Some agents and landlords will ask you to pay a small holding deposit to take a property off the market while you are deciding whether or not to sign an agreement with them. This is perfectly legal, but under the Tenant Fees Act 2019, it should be no more than 1 weeks' rent. It will be refundable if the Landlord decides not to go ahead, but the Landlord/agent can to keep it if you decide not to go ahead with the tenancy or fail to sign the tenancy by a deadline you have been set. This would usually be 15 days from when the holding deposit is paid, unless a different period has been chosen.
This is different to the damage deposit, which you will usually have to pay when you sign the contract. This is usually about a month’s rent per person and must, by law, be protected by a deposit protection scheme – for more information on these, see below.
Under the Tenancy Fees Act 2019, the deposit whcih can be charged is capped at no more than 5 weeks’ rent where the total annual rent is less than £50,000. If the total annual rent for the whole house is more than £50,000 this goes up to 6 weeks' rent.
Tenancy Deposit Schemes - this clip tells you how to maximise your chances of getting your deposit back in full at the end of your tenancy:
check whether your tenancy deposit is protected!
If you are renting under an Assured Shorthold Tenancy your landlord should protect your deposit in an approved tenancy deposit protection scheme within 30 days of receipt. If he or she doesn't you could claim compensation of up to 3 times the amount of your deposit.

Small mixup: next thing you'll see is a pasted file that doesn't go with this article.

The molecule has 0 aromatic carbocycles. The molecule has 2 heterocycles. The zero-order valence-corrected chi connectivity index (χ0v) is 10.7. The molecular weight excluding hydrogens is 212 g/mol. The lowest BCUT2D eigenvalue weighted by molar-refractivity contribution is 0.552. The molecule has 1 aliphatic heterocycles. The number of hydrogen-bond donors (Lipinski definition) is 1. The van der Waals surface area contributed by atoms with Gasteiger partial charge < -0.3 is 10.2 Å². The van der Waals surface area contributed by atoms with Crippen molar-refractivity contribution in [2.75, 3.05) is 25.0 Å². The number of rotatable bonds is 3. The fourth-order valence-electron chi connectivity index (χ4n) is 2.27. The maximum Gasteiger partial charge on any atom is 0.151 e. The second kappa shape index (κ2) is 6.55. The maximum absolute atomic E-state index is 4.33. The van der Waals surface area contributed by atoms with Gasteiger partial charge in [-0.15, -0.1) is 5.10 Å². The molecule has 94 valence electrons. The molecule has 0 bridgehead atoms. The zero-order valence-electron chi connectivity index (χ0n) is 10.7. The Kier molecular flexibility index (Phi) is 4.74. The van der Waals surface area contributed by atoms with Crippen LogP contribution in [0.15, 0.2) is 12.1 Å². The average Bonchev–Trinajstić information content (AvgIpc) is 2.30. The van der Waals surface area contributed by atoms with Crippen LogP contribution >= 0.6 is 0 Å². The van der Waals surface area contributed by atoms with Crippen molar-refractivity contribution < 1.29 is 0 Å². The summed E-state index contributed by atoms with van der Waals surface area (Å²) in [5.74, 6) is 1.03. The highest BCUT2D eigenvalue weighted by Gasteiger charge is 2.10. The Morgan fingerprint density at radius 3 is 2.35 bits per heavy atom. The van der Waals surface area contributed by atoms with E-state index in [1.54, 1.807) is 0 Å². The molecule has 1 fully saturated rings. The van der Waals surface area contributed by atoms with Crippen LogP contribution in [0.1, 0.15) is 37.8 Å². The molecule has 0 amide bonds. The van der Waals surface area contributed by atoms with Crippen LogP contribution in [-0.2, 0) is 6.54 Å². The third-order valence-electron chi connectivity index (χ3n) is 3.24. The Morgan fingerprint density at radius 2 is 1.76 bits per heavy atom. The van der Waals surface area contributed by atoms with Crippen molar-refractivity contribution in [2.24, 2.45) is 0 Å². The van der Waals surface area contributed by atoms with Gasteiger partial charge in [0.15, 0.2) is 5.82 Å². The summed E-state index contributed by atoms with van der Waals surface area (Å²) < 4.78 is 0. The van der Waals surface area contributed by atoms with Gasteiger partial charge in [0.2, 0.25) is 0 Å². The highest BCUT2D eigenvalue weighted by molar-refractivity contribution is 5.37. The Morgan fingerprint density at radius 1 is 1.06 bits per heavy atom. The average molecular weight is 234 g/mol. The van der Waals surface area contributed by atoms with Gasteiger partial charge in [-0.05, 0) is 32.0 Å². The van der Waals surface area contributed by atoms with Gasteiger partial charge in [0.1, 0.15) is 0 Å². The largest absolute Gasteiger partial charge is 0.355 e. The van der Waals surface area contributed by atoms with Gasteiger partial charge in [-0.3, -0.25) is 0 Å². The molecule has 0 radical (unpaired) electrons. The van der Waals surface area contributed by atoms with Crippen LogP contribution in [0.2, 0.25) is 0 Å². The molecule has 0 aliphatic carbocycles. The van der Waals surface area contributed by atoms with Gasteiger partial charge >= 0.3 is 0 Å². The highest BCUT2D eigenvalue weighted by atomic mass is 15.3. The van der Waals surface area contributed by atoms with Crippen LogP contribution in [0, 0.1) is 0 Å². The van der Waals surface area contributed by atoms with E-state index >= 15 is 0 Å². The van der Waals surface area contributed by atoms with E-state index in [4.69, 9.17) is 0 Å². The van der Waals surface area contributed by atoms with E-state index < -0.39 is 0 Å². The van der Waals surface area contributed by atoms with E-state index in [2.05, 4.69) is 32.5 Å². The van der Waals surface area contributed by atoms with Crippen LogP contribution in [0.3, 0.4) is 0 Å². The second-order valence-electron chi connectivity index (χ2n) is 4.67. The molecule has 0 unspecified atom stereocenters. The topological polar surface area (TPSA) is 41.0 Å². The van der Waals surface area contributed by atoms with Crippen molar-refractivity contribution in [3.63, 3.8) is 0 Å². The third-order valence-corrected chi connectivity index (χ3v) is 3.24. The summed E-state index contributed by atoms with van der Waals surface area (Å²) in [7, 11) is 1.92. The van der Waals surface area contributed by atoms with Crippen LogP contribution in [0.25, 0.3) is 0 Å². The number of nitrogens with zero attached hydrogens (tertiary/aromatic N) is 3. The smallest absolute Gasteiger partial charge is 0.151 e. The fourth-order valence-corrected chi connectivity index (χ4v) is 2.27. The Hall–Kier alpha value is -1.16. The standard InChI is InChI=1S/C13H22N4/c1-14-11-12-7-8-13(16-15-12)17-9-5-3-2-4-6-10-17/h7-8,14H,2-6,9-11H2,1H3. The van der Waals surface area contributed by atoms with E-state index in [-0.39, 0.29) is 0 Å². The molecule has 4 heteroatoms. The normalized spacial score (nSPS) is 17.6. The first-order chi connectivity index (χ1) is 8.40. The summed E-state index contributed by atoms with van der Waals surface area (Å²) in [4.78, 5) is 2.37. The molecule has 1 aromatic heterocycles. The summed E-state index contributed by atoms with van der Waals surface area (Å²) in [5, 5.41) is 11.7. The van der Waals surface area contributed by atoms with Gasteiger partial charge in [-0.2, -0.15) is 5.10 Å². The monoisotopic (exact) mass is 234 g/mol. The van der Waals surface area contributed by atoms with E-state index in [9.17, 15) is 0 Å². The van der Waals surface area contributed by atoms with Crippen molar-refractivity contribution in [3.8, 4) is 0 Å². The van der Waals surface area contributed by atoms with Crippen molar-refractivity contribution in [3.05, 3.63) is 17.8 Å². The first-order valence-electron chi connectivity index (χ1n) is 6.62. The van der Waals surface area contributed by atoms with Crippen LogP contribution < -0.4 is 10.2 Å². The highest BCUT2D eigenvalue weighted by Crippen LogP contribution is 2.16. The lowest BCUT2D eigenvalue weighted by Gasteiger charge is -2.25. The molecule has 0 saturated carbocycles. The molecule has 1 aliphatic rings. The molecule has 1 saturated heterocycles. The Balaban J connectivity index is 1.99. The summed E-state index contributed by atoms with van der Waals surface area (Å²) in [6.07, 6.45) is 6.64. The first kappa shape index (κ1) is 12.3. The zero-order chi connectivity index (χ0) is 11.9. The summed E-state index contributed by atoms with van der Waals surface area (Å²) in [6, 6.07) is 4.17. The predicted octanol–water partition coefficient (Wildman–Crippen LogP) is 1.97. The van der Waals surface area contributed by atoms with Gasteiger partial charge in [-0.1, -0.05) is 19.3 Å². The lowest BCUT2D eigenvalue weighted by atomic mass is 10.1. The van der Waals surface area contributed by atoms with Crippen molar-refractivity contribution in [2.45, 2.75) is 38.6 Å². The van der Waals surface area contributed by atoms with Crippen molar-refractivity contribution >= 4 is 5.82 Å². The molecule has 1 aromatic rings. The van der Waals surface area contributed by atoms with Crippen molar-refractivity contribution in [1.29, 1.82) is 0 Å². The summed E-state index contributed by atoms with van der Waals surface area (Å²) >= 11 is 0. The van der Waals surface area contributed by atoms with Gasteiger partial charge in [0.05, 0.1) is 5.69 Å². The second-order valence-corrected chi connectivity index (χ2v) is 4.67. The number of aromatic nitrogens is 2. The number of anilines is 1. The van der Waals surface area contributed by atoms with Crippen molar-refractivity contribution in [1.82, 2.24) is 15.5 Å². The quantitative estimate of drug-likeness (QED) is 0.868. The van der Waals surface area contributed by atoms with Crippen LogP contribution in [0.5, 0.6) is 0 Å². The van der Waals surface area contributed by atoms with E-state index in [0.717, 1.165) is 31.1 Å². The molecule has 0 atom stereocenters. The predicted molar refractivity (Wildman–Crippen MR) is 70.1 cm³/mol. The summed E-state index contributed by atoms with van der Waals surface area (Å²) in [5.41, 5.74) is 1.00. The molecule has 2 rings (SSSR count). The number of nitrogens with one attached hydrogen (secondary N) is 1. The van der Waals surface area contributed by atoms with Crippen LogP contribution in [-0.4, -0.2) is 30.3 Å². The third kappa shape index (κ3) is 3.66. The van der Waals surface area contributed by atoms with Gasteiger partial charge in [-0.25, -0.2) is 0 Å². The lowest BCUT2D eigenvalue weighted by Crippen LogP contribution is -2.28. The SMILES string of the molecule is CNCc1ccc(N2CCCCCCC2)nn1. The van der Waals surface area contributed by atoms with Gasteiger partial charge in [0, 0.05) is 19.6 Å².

You can check your deposit online. There are links below to check each of the approved schemes. If you don't know which scheme has been used, ask your Landlord, or check all three. You will need to have your tenancy details handy before you start.
If your deposit IS NOT protected, contact advice(su) for advice on what to do next.
See also our info guide Deposits & Deposit Schemes for more information on deposits and details of the three government registered deposit schemes.
For any tenancy agreement signed on or after 1 June 2019, there are restrictions on what fees you can be changed as a tenant. If your tenancy starts after 1 June, but you signed the contract earlier, the Landlord/agent can continue to charge fees until June 2020.
Landlords and agents cannot charge fees for:
- referencing and credit checks
- immigration checks
- renewal of tenancy on the same terms
The fees which landlords and agents can charge (other than rent) are:
- a refundable tenancy deposit (see above)
- a refundable holding deposit of no more than 1 week’s rent
- losses or reasonable costs incurred by the Landllord or agent as a result of early termination of the tenancy by you or if you leave without notice. This could be, for example, the balance of the whole rent due for the rest of the tenancy,
- Up to £50 (or actual cost if reasonably incurred) for changes to the tenancy agreement including change of tenant.
- payments of bills including utilities, communication services, TV licence and Council Tax
- interest on late payment of rent, if it is paid 14 or more days late and the tenancy agreement provides for this
- replacement of a lost keys where this is specified in the tenancy agreement
Contact us at advice (su) if an agent or landlord tries to insist that you pay a banned fee, or consider looking for accommodation with another agent or landlord.